By Christopher Kuner
Much discussion of foreign law in the work of the Court of Justice of the European Union (CJEU) has focused on how it deals with the rules, principles, and traditions of the EU member states. However, in its data protection judgments a different type of situation involving foreign law is increasingly arising, namely cases where the Court needs to evaluate the law of third countries in order to answer questions of EU law.
This is illustrated by its judgment in Schrems (Case C-362/14; previously discussed on this blog, as well as here), and by Opinion 1/15 (also discussed on this blog, part I and part II), a case currently before the CJEU in which the judgment is scheduled to be issued on 26 July. While these two cases deal with data protection law, the questions they raise are also relevant for other areas of EU law where issues of third country law may arise. The way the Court deals with third country law in the context of its data protection judgments illustrates how interpretation of EU law sometimes involves the evaluation of foreign legal systems, despite the Court’s reluctance to admit this. Continue reading
What obligations does EU data protection law impose on search engines such as Google vis-à-vis individuals who wish to suppress information about them which is lawfully available online? None according to the Advocate General as Google does not fall within the material scope of data protection law in the context of its role as a provider of free search engine services. In any event, according to the Advocate General, individuals cannot derive a ‘Right to be Forgotten’ from the current data protection rules. These were only some of the issues on which the Court was asked to adjudicate in a preliminary reference from the Spanish Audencia Nacional. Given that only a handful of cases concerning the interpretation of EU data protection rules have appeared on the Court’s docket to date, the Opinion of Advocate General Jääskinen – delivered on 25 June 2013 – was eagerly anticipated.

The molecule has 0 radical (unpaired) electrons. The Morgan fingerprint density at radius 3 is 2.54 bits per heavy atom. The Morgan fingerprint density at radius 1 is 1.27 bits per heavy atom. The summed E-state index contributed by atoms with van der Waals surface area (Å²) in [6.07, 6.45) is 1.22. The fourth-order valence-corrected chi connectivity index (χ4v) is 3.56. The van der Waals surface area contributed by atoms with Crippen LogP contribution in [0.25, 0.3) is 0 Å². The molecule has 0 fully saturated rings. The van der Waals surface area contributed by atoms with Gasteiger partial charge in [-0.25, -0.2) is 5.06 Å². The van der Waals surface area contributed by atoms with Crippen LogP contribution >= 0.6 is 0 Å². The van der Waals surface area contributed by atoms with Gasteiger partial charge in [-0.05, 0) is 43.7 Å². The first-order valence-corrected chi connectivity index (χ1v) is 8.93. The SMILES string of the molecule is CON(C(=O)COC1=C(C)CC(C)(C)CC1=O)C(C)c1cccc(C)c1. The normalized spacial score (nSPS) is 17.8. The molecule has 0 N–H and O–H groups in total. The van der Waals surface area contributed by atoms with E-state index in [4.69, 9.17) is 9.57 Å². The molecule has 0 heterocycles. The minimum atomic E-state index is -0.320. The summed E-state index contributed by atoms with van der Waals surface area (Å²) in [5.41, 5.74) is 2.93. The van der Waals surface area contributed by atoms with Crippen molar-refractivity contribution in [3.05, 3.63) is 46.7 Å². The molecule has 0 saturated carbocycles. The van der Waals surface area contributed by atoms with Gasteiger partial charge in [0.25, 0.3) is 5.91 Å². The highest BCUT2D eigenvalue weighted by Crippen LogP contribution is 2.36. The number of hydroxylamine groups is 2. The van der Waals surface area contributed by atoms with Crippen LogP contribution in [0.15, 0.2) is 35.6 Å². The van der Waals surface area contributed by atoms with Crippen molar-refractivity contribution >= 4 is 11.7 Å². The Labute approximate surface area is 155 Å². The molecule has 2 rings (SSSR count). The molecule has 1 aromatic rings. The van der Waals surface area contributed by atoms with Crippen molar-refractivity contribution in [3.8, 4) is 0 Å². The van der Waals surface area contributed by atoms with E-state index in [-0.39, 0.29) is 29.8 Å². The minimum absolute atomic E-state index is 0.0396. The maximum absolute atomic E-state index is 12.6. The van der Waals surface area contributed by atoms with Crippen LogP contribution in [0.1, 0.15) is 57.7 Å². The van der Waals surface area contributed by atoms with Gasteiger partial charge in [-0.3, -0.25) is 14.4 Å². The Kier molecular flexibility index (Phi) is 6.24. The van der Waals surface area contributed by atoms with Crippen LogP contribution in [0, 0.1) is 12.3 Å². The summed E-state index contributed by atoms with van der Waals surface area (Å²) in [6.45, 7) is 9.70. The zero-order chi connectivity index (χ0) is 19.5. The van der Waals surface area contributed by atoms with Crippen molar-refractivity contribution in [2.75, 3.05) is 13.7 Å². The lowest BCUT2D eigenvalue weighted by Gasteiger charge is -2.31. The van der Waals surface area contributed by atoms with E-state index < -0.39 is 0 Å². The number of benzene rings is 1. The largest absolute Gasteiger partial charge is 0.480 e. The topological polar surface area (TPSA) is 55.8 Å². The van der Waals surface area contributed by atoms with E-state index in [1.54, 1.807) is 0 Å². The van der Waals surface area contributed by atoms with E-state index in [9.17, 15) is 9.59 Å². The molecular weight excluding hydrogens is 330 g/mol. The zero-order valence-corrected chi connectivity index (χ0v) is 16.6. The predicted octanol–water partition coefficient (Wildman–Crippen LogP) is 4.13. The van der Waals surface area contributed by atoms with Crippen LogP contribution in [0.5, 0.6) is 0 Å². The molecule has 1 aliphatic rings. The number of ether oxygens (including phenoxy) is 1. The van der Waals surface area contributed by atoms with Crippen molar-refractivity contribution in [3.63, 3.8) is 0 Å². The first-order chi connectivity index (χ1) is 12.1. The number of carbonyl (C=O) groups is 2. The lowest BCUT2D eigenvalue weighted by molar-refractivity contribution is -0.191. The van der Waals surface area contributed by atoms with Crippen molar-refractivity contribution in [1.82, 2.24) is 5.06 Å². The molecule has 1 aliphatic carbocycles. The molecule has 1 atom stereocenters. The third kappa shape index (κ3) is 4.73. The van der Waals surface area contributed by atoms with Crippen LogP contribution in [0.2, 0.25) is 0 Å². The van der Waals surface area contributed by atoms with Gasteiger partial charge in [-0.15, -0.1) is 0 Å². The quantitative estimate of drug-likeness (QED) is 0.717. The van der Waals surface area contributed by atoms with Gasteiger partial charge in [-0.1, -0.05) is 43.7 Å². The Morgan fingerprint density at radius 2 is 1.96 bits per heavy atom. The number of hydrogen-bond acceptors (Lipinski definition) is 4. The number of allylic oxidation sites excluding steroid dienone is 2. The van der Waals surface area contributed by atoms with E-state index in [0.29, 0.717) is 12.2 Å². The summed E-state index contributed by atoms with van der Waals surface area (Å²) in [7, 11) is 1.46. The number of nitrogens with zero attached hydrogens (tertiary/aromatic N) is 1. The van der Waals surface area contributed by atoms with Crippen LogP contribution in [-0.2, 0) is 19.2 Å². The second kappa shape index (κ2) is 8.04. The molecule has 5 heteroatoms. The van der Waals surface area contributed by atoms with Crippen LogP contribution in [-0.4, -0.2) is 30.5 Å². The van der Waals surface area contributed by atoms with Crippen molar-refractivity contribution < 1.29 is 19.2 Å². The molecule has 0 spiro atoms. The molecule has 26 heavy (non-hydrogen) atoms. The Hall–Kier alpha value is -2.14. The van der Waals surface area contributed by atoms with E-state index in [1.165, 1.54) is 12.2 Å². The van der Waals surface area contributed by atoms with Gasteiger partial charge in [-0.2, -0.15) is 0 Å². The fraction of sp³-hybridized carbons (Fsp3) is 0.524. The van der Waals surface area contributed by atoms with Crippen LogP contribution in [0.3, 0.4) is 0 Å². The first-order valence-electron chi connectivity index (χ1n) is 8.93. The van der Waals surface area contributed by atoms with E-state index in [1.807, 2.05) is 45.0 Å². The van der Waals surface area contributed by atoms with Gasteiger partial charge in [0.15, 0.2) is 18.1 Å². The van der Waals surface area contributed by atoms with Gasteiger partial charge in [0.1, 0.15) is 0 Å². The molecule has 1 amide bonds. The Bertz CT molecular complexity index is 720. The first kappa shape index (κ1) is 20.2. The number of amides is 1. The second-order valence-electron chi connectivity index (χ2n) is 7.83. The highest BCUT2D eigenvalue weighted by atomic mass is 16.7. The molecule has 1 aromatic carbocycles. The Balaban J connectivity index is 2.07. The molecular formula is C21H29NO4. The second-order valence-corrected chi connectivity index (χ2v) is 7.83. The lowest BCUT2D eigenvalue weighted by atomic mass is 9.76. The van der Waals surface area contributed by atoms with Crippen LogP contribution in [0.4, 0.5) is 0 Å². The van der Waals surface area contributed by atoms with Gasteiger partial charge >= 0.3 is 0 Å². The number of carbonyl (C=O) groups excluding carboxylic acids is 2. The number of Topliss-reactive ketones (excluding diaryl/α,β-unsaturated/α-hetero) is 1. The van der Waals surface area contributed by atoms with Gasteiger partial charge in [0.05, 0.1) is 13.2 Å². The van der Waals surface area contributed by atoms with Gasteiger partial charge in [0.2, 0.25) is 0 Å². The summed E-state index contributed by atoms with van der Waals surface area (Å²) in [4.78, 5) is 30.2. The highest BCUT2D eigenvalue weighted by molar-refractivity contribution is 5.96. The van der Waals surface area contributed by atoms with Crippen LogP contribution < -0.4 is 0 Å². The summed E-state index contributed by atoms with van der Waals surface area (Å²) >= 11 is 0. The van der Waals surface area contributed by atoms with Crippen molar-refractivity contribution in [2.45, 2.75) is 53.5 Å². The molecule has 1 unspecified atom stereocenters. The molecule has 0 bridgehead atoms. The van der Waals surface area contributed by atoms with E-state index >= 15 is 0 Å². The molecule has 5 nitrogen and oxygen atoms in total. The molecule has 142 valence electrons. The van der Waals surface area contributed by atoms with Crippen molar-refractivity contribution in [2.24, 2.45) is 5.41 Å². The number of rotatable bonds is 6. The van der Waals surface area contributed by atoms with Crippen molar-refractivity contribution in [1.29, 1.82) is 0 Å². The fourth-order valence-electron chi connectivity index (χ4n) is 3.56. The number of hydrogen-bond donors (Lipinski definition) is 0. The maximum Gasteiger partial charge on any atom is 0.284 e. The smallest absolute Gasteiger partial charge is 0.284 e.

The facts of this case are as follows. In 1998, a newspaper published an article containing details of insolvency proceedings relating to social security debts. The relevant article was later made available online. An individual implicated in these insolvency proceedings asked the newspaper to erase this piece arguing that the proceedings had been concluded and were therefore no longer of relevance. The publisher refused to erase the data on the basis that the Ministry of Labour and Social Affairs had ordered its publication. The individual then redirected his request for erasure to Google Spain asking it to no longer show links to the newspaper in its search results when his name was entered as a search term in the search engine. The individual also addressed a complaint to the Spanish Data Protection Authority (DPA). The DPA rejected the complaint against the newspaper on the grounds that the publication of such data in the press was legally justified. However, the DPA upheld the complaint against Google Spain and Google Inc, requesting that the contested search results be removed from Google’s index of search results. Google sought the annulment of this decision before the Audencia Nacional which stayed the proceedings in order to refer a number of questions to the Court of Justice. The referred questions deal with three primary issues: the territorial application of the EU Data Protection Directive (Directive 95/46 EC), the notion of ‘data controller’ in the context of search engines and the controversial ‘right to be forgotten’.